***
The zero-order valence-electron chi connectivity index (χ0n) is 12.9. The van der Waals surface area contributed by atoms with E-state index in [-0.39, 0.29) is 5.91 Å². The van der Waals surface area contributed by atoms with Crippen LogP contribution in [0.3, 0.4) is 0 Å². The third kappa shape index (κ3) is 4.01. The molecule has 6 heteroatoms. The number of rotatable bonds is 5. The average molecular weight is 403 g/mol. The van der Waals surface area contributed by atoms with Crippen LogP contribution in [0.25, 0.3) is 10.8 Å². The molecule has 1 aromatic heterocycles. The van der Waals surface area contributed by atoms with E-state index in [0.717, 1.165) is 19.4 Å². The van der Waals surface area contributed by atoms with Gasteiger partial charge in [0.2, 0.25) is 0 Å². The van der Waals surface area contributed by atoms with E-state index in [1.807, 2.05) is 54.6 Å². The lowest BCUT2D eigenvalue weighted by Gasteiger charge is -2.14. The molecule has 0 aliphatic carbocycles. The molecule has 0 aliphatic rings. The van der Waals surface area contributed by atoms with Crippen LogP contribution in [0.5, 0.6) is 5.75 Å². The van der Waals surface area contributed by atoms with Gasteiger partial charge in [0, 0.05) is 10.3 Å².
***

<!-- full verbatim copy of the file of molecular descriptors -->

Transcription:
The zero-order valence-electron chi connectivity index (χ0n) is 12.9. The van der Waals surface area contributed by atoms with E-state index in [-0.39, 0.29) is 5.91 Å². The van der Waals surface area contributed by atoms with Crippen LogP contribution in [0.3, 0.4) is 0 Å². The third kappa shape index (κ3) is 4.01. The molecule has 6 heteroatoms. The number of rotatable bonds is 5. The average molecular weight is 403 g/mol. The van der Waals surface area contributed by atoms with Crippen LogP contribution in [0.25, 0.3) is 10.8 Å². The molecule has 1 aromatic heterocycles. The van der Waals surface area contributed by atoms with E-state index in [0.717, 1.165) is 19.4 Å². The van der Waals surface area contributed by atoms with Gasteiger partial charge in [0.2, 0.25) is 0 Å². The van der Waals surface area contributed by atoms with E-state index in [1.807, 2.05) is 54.6 Å². The lowest BCUT2D eigenvalue weighted by Gasteiger charge is -2.14. The molecule has 0 aliphatic carbocycles. The molecule has 0 aliphatic rings. The van der Waals surface area contributed by atoms with Crippen LogP contribution in [0.5, 0.6) is 5.75 Å². The van der Waals surface area contributed by atoms with Gasteiger partial charge in [0, 0.05) is 10.3 Å².